What I want to show you in this video is a similar concept that is a lot easier to execute and it can even be done with store bought parts. I turn a chicken into 2 roasts -- boneless breast roast and bone-in leg roast. If you are doing it with store bought parts, here is what to buy:
- whole bone-in, skin-on chicken legs
- whole chicken breast (not split -- it should have all the breast meat from 1 chicken), bone-in, skin-on
The legs are easy -- you can buy them anywhere. The bone-in whole breast is sold at Whole Foods (at least it is in the Metro Boston area). It doesn't have the wings, but that's fine. You can make the breast roast without the wings. Ask the butcher at Whole Foods to take the center bone out for you, but keep the two breasts attached with the skin. Then your job becomes really easy. But it does help to be familiar with how to make these roasts from scratch so that you can instruct your butcher on what you want them to do.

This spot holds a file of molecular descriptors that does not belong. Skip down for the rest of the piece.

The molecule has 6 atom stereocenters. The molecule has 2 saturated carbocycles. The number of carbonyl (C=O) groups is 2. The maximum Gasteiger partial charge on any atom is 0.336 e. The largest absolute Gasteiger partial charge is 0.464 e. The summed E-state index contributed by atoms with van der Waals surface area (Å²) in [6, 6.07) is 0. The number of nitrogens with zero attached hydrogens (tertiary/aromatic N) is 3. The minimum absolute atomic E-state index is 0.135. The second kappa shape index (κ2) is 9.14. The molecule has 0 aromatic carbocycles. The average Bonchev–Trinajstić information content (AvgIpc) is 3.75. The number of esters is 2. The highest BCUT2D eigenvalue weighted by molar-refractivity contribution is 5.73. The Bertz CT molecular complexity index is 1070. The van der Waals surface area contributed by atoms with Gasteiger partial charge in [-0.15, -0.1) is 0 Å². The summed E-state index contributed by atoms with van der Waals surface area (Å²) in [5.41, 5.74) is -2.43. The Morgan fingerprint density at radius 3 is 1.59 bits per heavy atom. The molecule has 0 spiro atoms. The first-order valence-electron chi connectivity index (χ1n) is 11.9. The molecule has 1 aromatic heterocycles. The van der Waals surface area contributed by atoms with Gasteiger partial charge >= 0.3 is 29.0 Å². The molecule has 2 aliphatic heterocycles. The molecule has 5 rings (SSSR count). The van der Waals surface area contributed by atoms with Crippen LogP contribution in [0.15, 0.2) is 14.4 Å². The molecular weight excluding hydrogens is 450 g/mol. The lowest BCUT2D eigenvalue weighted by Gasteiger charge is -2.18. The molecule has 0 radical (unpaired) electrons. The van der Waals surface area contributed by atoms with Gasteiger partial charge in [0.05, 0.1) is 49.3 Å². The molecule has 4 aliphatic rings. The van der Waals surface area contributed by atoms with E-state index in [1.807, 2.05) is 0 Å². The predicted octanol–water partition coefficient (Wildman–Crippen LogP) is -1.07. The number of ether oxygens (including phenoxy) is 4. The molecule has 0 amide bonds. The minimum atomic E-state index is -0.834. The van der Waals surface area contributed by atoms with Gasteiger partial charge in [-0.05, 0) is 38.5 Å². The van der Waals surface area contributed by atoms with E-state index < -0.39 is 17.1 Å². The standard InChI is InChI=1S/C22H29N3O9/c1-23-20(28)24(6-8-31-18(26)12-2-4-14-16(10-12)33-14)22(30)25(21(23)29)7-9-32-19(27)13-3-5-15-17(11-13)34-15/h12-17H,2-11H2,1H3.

YouTube link: Deboning a Chicken
Just to set your expectations. Although my video is about 7 minutes long, it actually took me longer than that (the beauty of video editing). It normally takes me around 10-15 minutes. The first time I did it, it took around 30. I find that videos often set unrealistic expectations, and people feel bad when it takes them 3 times as long to do something in real life. Just remember that practice makes perfect!
Another suggestion is to let the chicken sit in the fridge after salting for 24 hours before you tie it up. This way you can dry it and make it way less slippery before you try to tie it. Salting in advance has another benefit of making it more succulent and evenly seasoned.
What do you do with these roast after trussing? You roast them (I use a variation on the Zuni roast chicken).
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